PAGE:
Received: December 29, 2017; Published: January 10, 2018
Corresponding author: Birgitte Brandstrup, Consultant Surgeon, Department of Surgery, Holbaek University Hospital, Holbaek, Denmark
In the western part of the world, cancer in the colon and the rectum is the third most common cancer with an incidence of 1.4 million new cases in 2012 . Accordingly, the number of colonoscopies performed on suspicion of cancer is large and because of the initiation of screening programs for blood in the stool also increasing. The screening programs for colorectal cancer have downgraded the majority of the tumors found from the cancer stages T3-4 to T1-2 [2,3]. And thus increased the number of potentially endoscopically removable T1 tumors. In addition, the demography of the population is changing, with a greater number of elderly patients with greater probability of having co-existing diseases. The medical co-existing diseases play a major role in the risk of adverse outcomes including death following the surgical resection of the colon or the rectum irrespective the procedure is performed laparoscopically or by open surgery [4-6]. At the same time, endoscopist’s are becoming increasingly skilled in the removal of large colorectal polyps by the technique of endoscopic mucosa resection (EMR) or endoscopic mucosa dissection (ESD).This leads to two problems: What are we going to do, with the patients who have early cancer in a polyp and how are we going to treat the patients suffering perforation during the endoscopic procedure?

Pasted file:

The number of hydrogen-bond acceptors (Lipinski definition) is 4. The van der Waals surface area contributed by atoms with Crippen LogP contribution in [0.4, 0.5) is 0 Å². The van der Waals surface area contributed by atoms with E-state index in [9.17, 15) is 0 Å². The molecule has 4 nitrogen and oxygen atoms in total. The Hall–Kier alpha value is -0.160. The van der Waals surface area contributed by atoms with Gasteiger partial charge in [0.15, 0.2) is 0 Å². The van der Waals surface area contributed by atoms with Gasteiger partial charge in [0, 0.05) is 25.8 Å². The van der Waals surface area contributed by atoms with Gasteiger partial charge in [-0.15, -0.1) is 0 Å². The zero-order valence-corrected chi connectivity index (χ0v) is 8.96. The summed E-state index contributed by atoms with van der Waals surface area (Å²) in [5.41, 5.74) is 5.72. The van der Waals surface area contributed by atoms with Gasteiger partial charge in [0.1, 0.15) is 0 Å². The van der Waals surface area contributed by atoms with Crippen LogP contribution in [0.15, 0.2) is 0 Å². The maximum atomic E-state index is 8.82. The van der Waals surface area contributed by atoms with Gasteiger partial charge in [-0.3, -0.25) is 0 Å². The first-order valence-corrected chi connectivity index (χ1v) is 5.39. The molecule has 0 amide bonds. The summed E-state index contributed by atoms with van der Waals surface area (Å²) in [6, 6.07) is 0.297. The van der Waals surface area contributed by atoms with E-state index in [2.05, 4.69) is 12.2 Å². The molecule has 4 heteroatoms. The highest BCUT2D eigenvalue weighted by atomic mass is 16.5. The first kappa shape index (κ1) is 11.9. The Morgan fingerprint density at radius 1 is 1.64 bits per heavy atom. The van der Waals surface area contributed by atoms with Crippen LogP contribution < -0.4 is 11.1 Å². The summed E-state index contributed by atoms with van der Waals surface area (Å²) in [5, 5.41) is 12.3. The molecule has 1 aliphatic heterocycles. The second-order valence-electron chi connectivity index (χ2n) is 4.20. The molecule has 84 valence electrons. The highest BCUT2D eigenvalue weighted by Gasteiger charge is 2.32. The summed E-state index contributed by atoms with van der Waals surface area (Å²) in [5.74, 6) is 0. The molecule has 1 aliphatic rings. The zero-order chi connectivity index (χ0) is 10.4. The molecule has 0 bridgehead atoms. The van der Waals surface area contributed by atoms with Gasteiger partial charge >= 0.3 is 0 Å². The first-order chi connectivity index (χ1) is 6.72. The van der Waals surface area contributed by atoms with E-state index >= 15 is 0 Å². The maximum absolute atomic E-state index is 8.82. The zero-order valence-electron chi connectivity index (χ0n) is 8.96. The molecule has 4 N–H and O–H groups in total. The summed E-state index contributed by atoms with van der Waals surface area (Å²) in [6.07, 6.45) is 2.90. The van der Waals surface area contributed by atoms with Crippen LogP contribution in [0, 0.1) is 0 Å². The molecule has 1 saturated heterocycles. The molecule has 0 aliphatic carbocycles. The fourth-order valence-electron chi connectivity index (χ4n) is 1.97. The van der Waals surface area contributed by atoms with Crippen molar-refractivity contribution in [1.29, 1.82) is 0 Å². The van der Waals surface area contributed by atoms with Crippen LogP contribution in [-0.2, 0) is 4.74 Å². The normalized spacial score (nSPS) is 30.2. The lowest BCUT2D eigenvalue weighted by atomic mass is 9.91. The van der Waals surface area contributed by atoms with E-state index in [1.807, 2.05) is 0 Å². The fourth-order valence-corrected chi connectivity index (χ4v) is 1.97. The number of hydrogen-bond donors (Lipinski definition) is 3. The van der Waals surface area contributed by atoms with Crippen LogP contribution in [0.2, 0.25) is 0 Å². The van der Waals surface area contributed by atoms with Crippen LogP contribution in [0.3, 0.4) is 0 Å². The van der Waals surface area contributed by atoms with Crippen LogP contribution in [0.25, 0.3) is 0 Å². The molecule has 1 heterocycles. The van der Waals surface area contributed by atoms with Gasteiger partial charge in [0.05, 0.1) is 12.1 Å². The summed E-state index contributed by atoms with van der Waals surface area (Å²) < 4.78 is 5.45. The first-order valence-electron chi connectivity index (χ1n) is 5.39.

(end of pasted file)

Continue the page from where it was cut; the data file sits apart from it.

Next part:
Even skilled endoscopes’ have a problem judging the adenomas benign or malignant by the eye, and other methods have also shortcomings. Biopsies will often be negative for cancer even when cancer is present , and many polyps judged benign by the lifting technique is in reality T1 tumors . Even though large polyps more frequently harbor dysplastic- or malignant cells, malignancy can sometimes be found in small lesions as well . However, the risk of lymphatic spread depends on the invasion of the submucosa layers and the growth of the tumor [10-12]. Tumor growth in the most superficial layer of the submucosa (SM1) holds about 4% risk for lymphatic spread while growth to the intermediate layer (SM2) has a risk of 8%. Given a PET-CT-scan without active lymph glands in the tumor area, the endoscopic removal may therefore be sufficient. In Denmark, surgeons also perform the colonoscopies, and the patient’s path from endoscopy to the MDT conference and the operation room is therefore very short.